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Get That Saudi Story Straight at the UN: The Yemen Crisis’ Most Placid Peacemaker or Biggest Belligerent?

WHO estimates that at least 51 hospitals have been damaged or partially destroyed over the past six months due to the ongoing conflict in Yemen. (WHO Yemen)

WHO estimates that at least 51 hospitals have been damaged or partially destroyed over the past six months due to the ongoing conflict in Yemen. (WHO Yemen)

When in Yemen an MSF hospital was stuck by bombs early this week, the United Nations was quick to point fingers at the Saudi coalition. The Saudi Ambassador Abdallah al-Mouallimi criticized Ban Ki-Moon of issuing a statement before an investigation was done, but the Secretary-General's spokesperson confirmed that the accusations were backed by good sources in the country 

“Yemen is ablaze and the population is in a catastrophic situation. The country is bleeding and its cities collapsing. Citizens are deprived of the most basic rights and trapped amidst political dispute and war without restraint,” Special Envoy for Yemen, Ismail Ould Cheikh Ahmed told the United Nations Security Council on October 23.

 

The first bomb exploded the empty operations room of the hospital. The second one exploded in the maternity ward. The next five-to-six blasts totally devastated the Sa’dah city hospital during the late hours of Monday October 26. Luckily, staff was busy tending to patients in the emergency room so they had time to flee the building with only several people being injured. However, that catastrophe set off another series of chaos regarding Saudi intervention in the Yemeni contention since March this year.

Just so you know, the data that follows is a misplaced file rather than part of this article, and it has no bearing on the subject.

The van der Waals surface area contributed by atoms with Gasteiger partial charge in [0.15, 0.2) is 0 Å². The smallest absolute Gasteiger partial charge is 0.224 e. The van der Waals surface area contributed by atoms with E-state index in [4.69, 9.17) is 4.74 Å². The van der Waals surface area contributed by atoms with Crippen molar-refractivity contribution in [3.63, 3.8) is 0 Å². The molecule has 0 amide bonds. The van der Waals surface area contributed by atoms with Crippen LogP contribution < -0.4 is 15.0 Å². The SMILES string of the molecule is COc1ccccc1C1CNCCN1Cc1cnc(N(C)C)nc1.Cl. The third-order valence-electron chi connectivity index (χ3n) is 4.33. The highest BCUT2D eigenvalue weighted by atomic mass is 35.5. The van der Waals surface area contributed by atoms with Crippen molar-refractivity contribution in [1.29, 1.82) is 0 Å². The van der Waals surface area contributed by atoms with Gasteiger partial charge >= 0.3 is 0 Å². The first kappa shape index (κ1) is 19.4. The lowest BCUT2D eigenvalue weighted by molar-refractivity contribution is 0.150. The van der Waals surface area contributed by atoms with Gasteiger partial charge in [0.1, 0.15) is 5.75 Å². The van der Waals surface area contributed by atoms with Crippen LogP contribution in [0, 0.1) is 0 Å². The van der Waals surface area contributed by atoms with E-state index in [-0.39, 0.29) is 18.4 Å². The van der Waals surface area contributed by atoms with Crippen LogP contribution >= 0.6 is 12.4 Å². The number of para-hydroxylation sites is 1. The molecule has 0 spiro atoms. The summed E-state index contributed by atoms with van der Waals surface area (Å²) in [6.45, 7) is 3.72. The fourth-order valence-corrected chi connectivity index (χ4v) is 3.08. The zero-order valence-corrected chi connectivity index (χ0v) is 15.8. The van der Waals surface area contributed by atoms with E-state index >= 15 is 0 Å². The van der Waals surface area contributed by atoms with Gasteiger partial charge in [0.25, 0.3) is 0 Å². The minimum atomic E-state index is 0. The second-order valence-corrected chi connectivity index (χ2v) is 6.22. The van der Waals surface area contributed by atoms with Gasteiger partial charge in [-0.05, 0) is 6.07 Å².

Sa’dah, located in the north-western section of Yemen near the border of Saudi Arabia, is controlled by Iran-backed Houthi forces. When Yemen's civil war hit cataclysmic highs earlier this year, after the Houthis caused a collapse of the country’s governmental system, the Saudi government decided to meddle – launching a military campaign against the Houthi rebels. 

Therefore the entire region has been under intense airstrikes for months as nearby fields are used as targets during training.

The Saudi effort was to hinder Houthi advancement and restore the government but, to the demise of the Yemen civilians, the intense airstrikes has worsened the situation. The death toll has catapulted way high, there is hardly any accessibility to millions of civilians in need of humanitarian response, and according to the latest report from The United Nations Refugee Agency (UNHCR) roughly 70,000 people have fled to the neighboring countries of Somalia, Djibouti, Sudan and Ethiopia.

The hospital, run by the medical aid group Doctors Without Borders (but better known in its French name Medecins Sans Frontieres or MSF – with support from UNICEF and the World Health Organization) had also suffered damage from previous coalition attacks. Despite MSF’s multiple alerts to the Saudi-led coalition that the airstrikes were destroying both the hospital and civilian properties, complaints were treated as bane. Since, to MSF, there was no doubt who the responsible parties were, blame was immediately pushed into the hands of the Saudi coalition.